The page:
Learn From The Experts Programming

Learn From The Experts: Brady from Z100 – New York’s #1 Hit Music Station

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4 minutes read

Ever wondered how the BIGGEST station in New York gets its music scheduled? I spoke to Brady (who also does nights on the hit music goliath) about scheduling the hits across the city.

I’m experiencing a high level of traffic to this post. Feel free to tweet me and let me know how you found my site! – @ProdJamie

Who are you and what do you do?

My name is Joe “Brady” Blum. I am the Late Night Show host (10pm-2am), as well as the Music Coordinator for iHeartmedia’s Z100 in NYC. I also voice track other shows for various iHeart stations across the U.S.

Tell us about Z100 – New York’s #1 Hit Music Station

Z100 IS New York’s home for hit music and pop culture. It’s more than just a brand, it’s a culture and a lifestyle that has part of New Yorker’s lives for 34 years.

We are the home to the nationally syndicated “Elvis Duran & The Morning Show” and “On-Air With Ryan Seacrest” as well as the home of some of radio’s best talent including Mo Bounce (Afternoons), Maxwell (Nights) and Shelley Rome (Overnights)…Somehow I’m in this mix too.



How did you get into a music scheduling role?

I originally learned scheduling music basics as the Music Director at WAZY in Indiana. I later became the Night Show Host for Power 93-3 in Seattle, Washington. During that time I began diving deeper into G-Selector and scheduling, I became responsible for the moment to moment execution of the entire station. Getting to Z100, I had the opportunity to further increase my intimate knowledge of the systems and scheduling philosophies.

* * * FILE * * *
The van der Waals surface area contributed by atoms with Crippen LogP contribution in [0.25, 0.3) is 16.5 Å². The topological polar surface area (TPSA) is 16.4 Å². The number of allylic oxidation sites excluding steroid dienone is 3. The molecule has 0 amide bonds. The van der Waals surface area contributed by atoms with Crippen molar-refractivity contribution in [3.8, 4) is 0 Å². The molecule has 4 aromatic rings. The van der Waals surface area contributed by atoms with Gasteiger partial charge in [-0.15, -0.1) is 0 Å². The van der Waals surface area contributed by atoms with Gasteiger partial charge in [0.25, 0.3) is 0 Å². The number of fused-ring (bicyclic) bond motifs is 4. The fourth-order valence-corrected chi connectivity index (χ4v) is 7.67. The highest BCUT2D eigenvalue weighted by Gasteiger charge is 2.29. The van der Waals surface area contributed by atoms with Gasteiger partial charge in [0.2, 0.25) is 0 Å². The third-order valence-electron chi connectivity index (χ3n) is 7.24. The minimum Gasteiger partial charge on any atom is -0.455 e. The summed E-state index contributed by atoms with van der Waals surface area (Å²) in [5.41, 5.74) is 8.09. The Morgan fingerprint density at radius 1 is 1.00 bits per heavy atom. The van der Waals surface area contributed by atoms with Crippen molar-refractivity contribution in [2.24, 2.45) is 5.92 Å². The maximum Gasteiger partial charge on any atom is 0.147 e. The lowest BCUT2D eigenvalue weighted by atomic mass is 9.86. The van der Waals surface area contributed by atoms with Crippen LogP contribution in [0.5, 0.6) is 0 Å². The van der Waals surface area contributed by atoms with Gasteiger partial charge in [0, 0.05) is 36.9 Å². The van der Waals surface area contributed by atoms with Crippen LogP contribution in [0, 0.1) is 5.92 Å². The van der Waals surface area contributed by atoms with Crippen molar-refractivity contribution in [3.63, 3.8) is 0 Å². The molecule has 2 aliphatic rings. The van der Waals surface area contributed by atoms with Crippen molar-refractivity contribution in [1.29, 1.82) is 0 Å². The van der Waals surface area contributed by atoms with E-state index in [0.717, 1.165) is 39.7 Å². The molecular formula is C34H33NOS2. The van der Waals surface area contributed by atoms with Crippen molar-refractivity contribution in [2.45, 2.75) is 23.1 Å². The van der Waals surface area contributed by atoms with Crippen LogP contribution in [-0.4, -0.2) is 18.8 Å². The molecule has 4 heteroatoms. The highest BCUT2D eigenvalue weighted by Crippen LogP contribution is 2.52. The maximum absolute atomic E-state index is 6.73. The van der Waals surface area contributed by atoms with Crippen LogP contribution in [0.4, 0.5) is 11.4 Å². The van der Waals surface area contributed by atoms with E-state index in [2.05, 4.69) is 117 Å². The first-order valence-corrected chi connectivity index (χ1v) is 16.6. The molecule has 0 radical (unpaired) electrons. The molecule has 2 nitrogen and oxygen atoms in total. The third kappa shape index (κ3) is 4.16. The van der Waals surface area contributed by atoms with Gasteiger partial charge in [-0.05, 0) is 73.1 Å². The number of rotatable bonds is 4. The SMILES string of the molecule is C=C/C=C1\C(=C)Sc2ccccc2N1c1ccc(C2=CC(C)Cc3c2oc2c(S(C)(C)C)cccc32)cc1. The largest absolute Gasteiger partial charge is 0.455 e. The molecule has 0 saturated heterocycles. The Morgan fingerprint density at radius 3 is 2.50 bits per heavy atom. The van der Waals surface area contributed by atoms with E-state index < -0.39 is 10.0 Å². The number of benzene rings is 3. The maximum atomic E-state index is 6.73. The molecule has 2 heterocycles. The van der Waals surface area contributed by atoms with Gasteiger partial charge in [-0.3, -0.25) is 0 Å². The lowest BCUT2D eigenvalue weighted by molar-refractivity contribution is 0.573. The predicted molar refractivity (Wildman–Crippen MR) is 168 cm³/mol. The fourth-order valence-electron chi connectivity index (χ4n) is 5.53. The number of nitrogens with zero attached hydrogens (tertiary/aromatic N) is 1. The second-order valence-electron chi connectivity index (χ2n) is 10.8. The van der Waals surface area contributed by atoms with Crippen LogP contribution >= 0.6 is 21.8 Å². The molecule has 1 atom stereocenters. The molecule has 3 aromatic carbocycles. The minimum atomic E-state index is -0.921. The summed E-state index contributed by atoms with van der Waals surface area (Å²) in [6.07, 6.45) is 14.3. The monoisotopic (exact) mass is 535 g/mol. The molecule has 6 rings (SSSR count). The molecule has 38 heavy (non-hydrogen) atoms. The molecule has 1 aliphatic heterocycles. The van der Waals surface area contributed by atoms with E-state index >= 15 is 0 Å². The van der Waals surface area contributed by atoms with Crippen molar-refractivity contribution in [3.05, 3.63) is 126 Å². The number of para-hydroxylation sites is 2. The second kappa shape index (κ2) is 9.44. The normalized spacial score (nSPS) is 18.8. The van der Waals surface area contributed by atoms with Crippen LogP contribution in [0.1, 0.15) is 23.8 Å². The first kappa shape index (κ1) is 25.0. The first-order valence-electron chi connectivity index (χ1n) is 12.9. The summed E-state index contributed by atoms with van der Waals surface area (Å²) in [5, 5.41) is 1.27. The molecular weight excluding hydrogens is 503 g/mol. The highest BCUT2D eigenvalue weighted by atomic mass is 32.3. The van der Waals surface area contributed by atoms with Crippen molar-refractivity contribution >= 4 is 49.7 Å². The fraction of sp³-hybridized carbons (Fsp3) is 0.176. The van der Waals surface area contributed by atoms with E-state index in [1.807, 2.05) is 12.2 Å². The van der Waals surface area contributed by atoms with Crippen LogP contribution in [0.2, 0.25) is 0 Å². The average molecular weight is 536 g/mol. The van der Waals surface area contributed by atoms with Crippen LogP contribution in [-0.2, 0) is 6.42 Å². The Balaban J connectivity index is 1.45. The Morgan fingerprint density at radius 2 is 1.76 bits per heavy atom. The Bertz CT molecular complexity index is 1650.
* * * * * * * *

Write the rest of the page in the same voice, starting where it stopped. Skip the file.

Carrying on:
In your opinion, what DOES a perfect log look like?

I’m not certain there is a perfect log. There can be a near perfect one or a great quarter hour of music but there is always going to be conflicts that need to be massaged. In a one-quarter hour, a set of songs should represent everything the station stands for.

What does your routine look like when creating new logs?

Our weekly music meeting, we go over rotations, adds, and drops for that week. We look at EVERYTHING. From call-out research to consumption, to streaming numbers. Based on all of that data, we massage the rotations for the upcoming week, as well as our new adds for the week.

We have a fun longstanding tradition at Z100, where we call the record label representatives and make them sing the song to “officially” get the nod on Z. Not sure they love it, but it’s fun for us.

I then go through and schedule out the week and begin massaging logs. Making any adjustments that need to be made. Running a complete analysis of the log and resolve any conflicts that we may have etc. After multiple run-throughs and triple checking a log, I export and it’s ready for air.

Are there any resources you use that you would recommend anyone check out to learn more?

Your PD or APD/MD or someone you respect is the go-to people in this business to learn. Grow and soak up any information you gather In the past year, I can’t tell you how much I’ve learned from my PD Mark Medina. From music scheduling to just programming in general… I do feel like just being in that programming environment will help shape you, too.



What’s more important, well spread music and perfect rotations, or a good music flow despite songs not spreading perfectly?

Both are the ideal answer, however, our philosophy is that the “short listen” happening right now is the most important. Listeners don’t see our rotation grids in the software, they only hear what’s happening right now. The feel and flow of each 3 song set is the most important factor.

What advice do you give to somebody looking to get into music scheduling?

Bug the crap out of your PD and make sure they know this is what you want to do. Then soak it all in and get to work.

In one word, how would you sum up the music on Z100 and why?

HITS! – Self-explanatory.

Jamie Boyd Ratcliff
Jamie has worked in almost every role within the commercial radio industry. He's been a music scheduler, website content editor + designer, the head of social media and more recently breakfast show producer. During his spare time, he also runs an online coffee distribution business and writes about the radio industry here.
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